Amid the threats of large soda bans and taxes — many of which have fallen flat — classic Coca-Cola remains popular with consumers. They’re just drinking less of it. And Coke thinks this could be key to increasing revenues.
As explained by Businessweek, Coca-Cola executive Sandy Douglas wants a new generation of Americans to enjoy the beverage the way older generations did: As an occasional treat, in a smaller form. He’s pushing for supermarkets (which accounts for roughly 40 percent of soda sales, according to IBISWorld) to swap out the 12-packs and 2-liter bottles in favor of miniature cans that retail for about $0.75. By comparison, a 12-ounce can sold in a 12-pack retails for $0.35.
In theory, if Coke can get enough mini cans moving, it’ll make more money per ounce. According to Businessweek, the experiment seems to be paying off: Mini cans are selling well at large retailers such as Wal-Mart and other companies — notably Pepsi — have started selling mini cans as well. But sales aren’t where they need to be yet for Coke and others to see a reverse in downward consumption, and while the mini cans are selling well, consumers are still overwhelmingly buying the regular cans and 2-liter bottles (according to Businessweek, big cans and bottles account for 75 percent of Coke’s purchases).
The reason? Old habits are hard to break, Douglas concedes. Though he, himself, only drinks one 8-ounce Coke a day, consumers are not so apt to change.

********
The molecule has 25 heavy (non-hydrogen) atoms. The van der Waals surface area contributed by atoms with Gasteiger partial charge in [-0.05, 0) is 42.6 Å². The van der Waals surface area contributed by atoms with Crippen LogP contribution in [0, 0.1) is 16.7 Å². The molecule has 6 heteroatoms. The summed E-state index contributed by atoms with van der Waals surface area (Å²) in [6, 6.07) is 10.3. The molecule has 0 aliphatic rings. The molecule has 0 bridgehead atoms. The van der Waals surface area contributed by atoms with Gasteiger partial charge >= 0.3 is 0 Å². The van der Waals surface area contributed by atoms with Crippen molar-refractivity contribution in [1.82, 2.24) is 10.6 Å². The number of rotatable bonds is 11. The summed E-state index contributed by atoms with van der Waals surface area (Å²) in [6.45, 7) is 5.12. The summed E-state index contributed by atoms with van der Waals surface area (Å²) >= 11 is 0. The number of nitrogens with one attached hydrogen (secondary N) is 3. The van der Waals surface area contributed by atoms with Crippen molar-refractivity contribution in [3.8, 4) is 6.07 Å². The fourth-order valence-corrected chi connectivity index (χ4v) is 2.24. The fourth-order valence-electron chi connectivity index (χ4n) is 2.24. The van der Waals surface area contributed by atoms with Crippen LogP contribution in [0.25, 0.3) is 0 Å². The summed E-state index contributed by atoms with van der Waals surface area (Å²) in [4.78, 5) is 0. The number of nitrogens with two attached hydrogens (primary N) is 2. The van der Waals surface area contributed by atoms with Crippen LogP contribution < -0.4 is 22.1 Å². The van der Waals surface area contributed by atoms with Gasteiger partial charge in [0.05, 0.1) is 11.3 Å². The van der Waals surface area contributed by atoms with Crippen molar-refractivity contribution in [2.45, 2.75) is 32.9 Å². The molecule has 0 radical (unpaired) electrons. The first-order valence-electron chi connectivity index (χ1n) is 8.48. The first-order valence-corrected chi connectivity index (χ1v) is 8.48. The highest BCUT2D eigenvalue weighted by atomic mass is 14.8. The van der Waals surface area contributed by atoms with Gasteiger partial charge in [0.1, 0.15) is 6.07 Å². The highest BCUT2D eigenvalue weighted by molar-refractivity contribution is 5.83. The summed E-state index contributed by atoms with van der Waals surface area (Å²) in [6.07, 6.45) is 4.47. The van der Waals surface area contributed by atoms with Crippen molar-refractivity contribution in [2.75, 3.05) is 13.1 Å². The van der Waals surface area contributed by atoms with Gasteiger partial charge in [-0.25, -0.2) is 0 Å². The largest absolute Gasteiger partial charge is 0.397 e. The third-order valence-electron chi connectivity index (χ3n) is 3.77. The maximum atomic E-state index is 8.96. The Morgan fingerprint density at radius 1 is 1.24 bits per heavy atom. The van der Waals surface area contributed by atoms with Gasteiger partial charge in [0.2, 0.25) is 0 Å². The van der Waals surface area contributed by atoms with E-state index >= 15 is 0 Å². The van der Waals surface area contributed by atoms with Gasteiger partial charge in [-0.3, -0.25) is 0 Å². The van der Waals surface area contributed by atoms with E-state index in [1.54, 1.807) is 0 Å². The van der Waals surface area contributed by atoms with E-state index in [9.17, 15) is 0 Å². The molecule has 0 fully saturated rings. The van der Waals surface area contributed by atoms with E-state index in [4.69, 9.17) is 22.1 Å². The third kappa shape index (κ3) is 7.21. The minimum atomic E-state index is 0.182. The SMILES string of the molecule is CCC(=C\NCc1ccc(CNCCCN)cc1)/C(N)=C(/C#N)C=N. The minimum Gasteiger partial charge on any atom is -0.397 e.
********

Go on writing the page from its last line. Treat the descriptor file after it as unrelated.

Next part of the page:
“You’ve got lots of history, lots of habits, and lots of retailers who think that all that matters is a 12-pack or a 2-liter price,” Douglas told the magazine.
That’s true for another Coca-Cola sales experiment: Asking restaurants to serve less of the fizzy stuff. A former Coca-Cola employee told Businessweek that restaurants are pushing back from the idea because they make a ton of money off cola sales. McDonald’s, for example, began offering large soft drinks for $1 during a limited promotion several years ago as a way to entice consumers to drop more money on food items. The gimmick worked, and now many of McDonald’s locations offer any-sized sodas for $1 year-round.
Coca-Cola’s key to generating new sales may have less to do with how consumers buy at restaurants and stores and more with what they do in the kitchen.
Two years ago, a former Coca-Cola executive discovered that coffee company Keurig had been quietly working on a system that would allow consumers to make single-servings of cold soda at home. Once word of the machine reached Coca-Cola, the company invested 16 percent in Keurig and formed a partnership to develop the device along with Coke-branded products.
Keurig’s cold beverage machine is expected to debut within the next year. It’s anyone’s guess if the machine will help Coca-Cola increase its sales, but it’s a gamble the company feels it has to make.